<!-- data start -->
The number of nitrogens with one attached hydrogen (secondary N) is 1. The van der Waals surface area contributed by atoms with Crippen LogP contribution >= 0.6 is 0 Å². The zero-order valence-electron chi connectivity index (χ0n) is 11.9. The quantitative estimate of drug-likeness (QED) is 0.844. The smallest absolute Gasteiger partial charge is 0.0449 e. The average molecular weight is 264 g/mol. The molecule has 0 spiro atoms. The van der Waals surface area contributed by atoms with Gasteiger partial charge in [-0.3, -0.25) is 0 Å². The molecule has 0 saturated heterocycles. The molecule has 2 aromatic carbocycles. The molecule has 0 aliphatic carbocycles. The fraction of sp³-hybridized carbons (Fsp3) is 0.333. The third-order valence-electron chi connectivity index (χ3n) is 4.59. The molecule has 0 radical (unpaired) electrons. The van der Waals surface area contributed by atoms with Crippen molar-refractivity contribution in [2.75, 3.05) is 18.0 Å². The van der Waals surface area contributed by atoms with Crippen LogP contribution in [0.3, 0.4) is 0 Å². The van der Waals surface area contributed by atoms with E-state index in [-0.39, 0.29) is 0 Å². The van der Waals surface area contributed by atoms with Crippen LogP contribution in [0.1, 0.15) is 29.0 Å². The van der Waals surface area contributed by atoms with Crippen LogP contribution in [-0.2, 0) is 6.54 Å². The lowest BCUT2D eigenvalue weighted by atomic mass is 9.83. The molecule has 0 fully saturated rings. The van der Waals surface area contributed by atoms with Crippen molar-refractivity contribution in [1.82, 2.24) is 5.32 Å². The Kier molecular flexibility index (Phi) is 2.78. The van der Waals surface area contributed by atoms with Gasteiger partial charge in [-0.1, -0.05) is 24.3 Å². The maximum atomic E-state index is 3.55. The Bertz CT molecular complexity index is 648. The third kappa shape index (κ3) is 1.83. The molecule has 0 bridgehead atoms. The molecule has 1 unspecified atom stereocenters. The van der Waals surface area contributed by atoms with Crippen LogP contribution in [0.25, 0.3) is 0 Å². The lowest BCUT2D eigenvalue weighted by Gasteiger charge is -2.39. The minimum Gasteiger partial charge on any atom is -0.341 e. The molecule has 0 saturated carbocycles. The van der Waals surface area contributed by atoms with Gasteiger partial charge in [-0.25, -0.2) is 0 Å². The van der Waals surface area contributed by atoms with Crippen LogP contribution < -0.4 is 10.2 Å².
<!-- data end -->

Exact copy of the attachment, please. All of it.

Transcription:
The number of nitrogens with one attached hydrogen (secondary N) is 1. The van der Waals surface area contributed by atoms with Crippen LogP contribution >= 0.6 is 0 Å². The zero-order valence-electron chi connectivity index (χ0n) is 11.9. The quantitative estimate of drug-likeness (QED) is 0.844. The smallest absolute Gasteiger partial charge is 0.0449 e. The average molecular weight is 264 g/mol. The molecule has 0 spiro atoms. The van der Waals surface area contributed by atoms with Gasteiger partial charge in [-0.3, -0.25) is 0 Å². The molecule has 0 saturated heterocycles. The molecule has 2 aromatic carbocycles. The molecule has 0 aliphatic carbocycles. The fraction of sp³-hybridized carbons (Fsp3) is 0.333. The third-order valence-electron chi connectivity index (χ3n) is 4.59. The molecule has 0 radical (unpaired) electrons. The van der Waals surface area contributed by atoms with Crippen molar-refractivity contribution in [2.75, 3.05) is 18.0 Å². The van der Waals surface area contributed by atoms with Crippen LogP contribution in [0.3, 0.4) is 0 Å². The van der Waals surface area contributed by atoms with E-state index in [-0.39, 0.29) is 0 Å². The van der Waals surface area contributed by atoms with Crippen LogP contribution in [0.1, 0.15) is 29.0 Å². The van der Waals surface area contributed by atoms with Crippen LogP contribution in [-0.2, 0) is 6.54 Å². The lowest BCUT2D eigenvalue weighted by atomic mass is 9.83. The molecule has 0 fully saturated rings. The van der Waals surface area contributed by atoms with Crippen molar-refractivity contribution in [1.82, 2.24) is 5.32 Å². The Kier molecular flexibility index (Phi) is 2.78. The van der Waals surface area contributed by atoms with Gasteiger partial charge in [-0.1, -0.05) is 24.3 Å². The maximum atomic E-state index is 3.55. The Bertz CT molecular complexity index is 648. The third kappa shape index (κ3) is 1.83. The molecule has 0 bridgehead atoms. The molecule has 1 unspecified atom stereocenters. The van der Waals surface area contributed by atoms with Crippen LogP contribution in [0.25, 0.3) is 0 Å². The lowest BCUT2D eigenvalue weighted by Gasteiger charge is -2.39. The minimum Gasteiger partial charge on any atom is -0.341 e. The molecule has 0 saturated carbocycles. The van der Waals surface area contributed by atoms with Gasteiger partial charge in [-0.25, -0.2) is 0 Å². The van der Waals surface area contributed by atoms with Crippen LogP contribution < -0.4 is 10.2 Å².